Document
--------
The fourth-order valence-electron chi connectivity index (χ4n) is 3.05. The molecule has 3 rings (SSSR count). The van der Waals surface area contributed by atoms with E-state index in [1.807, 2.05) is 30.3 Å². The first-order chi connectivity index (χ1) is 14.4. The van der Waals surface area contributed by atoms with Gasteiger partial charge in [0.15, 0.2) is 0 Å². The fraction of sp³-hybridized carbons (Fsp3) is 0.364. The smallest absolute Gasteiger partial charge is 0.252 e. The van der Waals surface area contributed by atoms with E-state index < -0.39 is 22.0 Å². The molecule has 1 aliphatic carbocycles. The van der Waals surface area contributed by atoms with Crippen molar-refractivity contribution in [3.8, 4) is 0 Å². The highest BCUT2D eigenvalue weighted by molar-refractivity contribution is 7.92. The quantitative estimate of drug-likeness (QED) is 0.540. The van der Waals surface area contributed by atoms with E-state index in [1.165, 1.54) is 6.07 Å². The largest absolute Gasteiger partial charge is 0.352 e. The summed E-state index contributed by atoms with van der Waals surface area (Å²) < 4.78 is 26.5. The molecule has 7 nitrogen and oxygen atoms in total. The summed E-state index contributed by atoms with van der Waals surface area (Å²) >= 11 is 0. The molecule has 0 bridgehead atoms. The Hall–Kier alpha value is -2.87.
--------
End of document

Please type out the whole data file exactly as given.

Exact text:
The fourth-order valence-electron chi connectivity index (χ4n) is 3.05. The molecule has 3 rings (SSSR count). The van der Waals surface area contributed by atoms with E-state index in [1.807, 2.05) is 30.3 Å². The first-order chi connectivity index (χ1) is 14.4. The van der Waals surface area contributed by atoms with Gasteiger partial charge in [0.15, 0.2) is 0 Å². The fraction of sp³-hybridized carbons (Fsp3) is 0.364. The smallest absolute Gasteiger partial charge is 0.252 e. The van der Waals surface area contributed by atoms with E-state index < -0.39 is 22.0 Å². The molecule has 1 aliphatic carbocycles. The van der Waals surface area contributed by atoms with Crippen molar-refractivity contribution in [3.8, 4) is 0 Å². The highest BCUT2D eigenvalue weighted by molar-refractivity contribution is 7.92. The quantitative estimate of drug-likeness (QED) is 0.540. The van der Waals surface area contributed by atoms with E-state index in [1.165, 1.54) is 6.07 Å². The largest absolute Gasteiger partial charge is 0.352 e. The summed E-state index contributed by atoms with van der Waals surface area (Å²) < 4.78 is 26.5. The molecule has 7 nitrogen and oxygen atoms in total. The summed E-state index contributed by atoms with van der Waals surface area (Å²) >= 11 is 0. The molecule has 0 bridgehead atoms. The Hall–Kier alpha value is -2.87.